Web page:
A Quebec City family who spent generations finding life and death in the St. Lawrence seaway.
In the course of researching my Jeffery/Jeffrey ancestors I have pretty much ignored one branch of the tree. In my defense I had my reasons but I think the biggest was that Robert Andrew Jeffrey, my ancestress Hannah’s brother had 3 wives had a total of 21 children. Most of those children were given the names of either Joseph or Marie, I was intimidated. I was pretty sure I couldn’t track them all. On top of that the records were in French, the last straw in my mind. I tucked them away, in the peripheral of my research.
Have I gotten braver that I want to tackle this family? A bit but there are other factors as well. First off, a distant relative who is French has sorted out most of the 21 children, and so I have relied on her tree at Ancestry. This really helps alleviate my confusion.
Another reason is that BAnQ (Quebec Archives) has added so many newspapers that I can track the people in the tree better. I can’t read the French articles but I can usually make out enough that I know who the newspaper is talking about. When I get really stuck I reach out to my French relatives (Thanks Gail!) And now onto the stories uncovered about the Jeffrey boatmen.
The Hero #1
My first discovery about these boatmen and what they regularly encountered in the waters starts with Robert Andrew Jeffrey. He was born in Quebec City in 1827, the son of a Robert Jeffery a stonemason and his wife Elizabeth Tipper. I don’t know what led Robert to a life on the water but he spent his life doing just that.
The first accounting I find in the newspaper is from the Montreal Herald and Daily Commercial Gazette, July 9, 1857, the article talks about the wreck of the Montreal where 247 lives were lost, how awful. Robert Jeffrey is mentioned as recovering about 130 bodies from this wreck. How incredibly disturbing that must have been for Robert.
“Since Monday last two or three police boats have been constantly around the wreck, picking up and guarding the drowned ; and that crimps have in no case robbed the dead or even grappled for them is best proved by the fact that, of the bodies recovered, one hundred and thirty have been picked up by a boatman, named Robert Jeffery, who is well known to be a strictly honest man, and who up to the wreck in the same steamer as the Mayor, the night of the occurrence…”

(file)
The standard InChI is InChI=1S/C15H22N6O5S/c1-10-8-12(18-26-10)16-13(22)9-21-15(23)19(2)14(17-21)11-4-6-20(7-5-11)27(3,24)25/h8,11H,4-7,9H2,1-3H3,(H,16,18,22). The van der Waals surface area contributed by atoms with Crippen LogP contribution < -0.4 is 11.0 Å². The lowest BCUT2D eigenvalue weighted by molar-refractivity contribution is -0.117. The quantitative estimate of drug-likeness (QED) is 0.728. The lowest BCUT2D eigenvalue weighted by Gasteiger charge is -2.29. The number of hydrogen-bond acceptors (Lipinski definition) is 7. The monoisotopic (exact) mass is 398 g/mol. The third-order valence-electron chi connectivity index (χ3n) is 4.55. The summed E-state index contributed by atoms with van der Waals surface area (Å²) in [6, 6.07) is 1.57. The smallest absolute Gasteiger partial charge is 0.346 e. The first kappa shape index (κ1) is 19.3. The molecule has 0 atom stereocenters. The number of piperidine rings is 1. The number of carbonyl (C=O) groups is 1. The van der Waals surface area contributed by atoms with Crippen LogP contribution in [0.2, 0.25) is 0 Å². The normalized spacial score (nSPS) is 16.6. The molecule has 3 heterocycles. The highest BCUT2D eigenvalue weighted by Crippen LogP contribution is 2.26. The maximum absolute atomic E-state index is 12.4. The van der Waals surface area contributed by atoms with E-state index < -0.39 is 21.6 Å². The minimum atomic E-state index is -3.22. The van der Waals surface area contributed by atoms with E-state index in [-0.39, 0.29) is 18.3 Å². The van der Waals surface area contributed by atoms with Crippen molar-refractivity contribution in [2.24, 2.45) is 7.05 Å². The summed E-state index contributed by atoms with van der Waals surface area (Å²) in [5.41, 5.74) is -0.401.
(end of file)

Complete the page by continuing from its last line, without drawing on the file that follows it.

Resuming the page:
When I learned he was a boatman, I guess I didn’t picture what that meant. 130 bodies retrieved by Robert, YIKES!
And then the newspaper articles kept coming, bodies discovered, rescues, the clippings mounted on my desktop. I began to wonder what toll it took? How do you let those images not haunt you? It turned into a morbid fascination for me, the lives touched, the deaths witnessed, the Jeffrey calling of the water.
In 1882, Robert was able to save Joseph Talbot of Hadlow Cove. The article goes on to state that this is the 27th person thus far that had been saved by Robert. How many people can save they saved 1, just 1 person? I think 27 would makes him a hero.
Louis Gariepy, fell into the water on the Napoleon Wharf in 1895. Although Robert rescued him, he sadly succumbed to the effects from his fall.
In 1888 Robert found a child drowned, the son of William Tracey which must of brought up memories of the loss of his own son in 1862. Antoine Jeffrey who drowned in the St. Lawrence when he was 10.
The death of Robert’s son Antoine
“Accidently drowned, on Friday, the 4th instant, Antoine Jeffery, eldest son of Robert Jeffery, aged 10 years. The funeral will leave his father’s residence, Point Levi at 3 1/2 o’clock p.m. on Sunday. Friends and acquaintances are invited to attend without further notice.”
In May 1890 an unnamed man was found by Robert, the body was in a bad state of decomposition. This just sounds awful.
For all he did Robert was remembered in his passing in 1897, as they flew the flag at Finlay Market at half-mast.
My view of a boatman working the waters between Quebec City and Levis has been completely altered reading these articles.
Part 2 next week will cover the next generation of Jeffrey boatmen who continued to work the waters of the St. Lawrence.
*Featured Image from Pixaby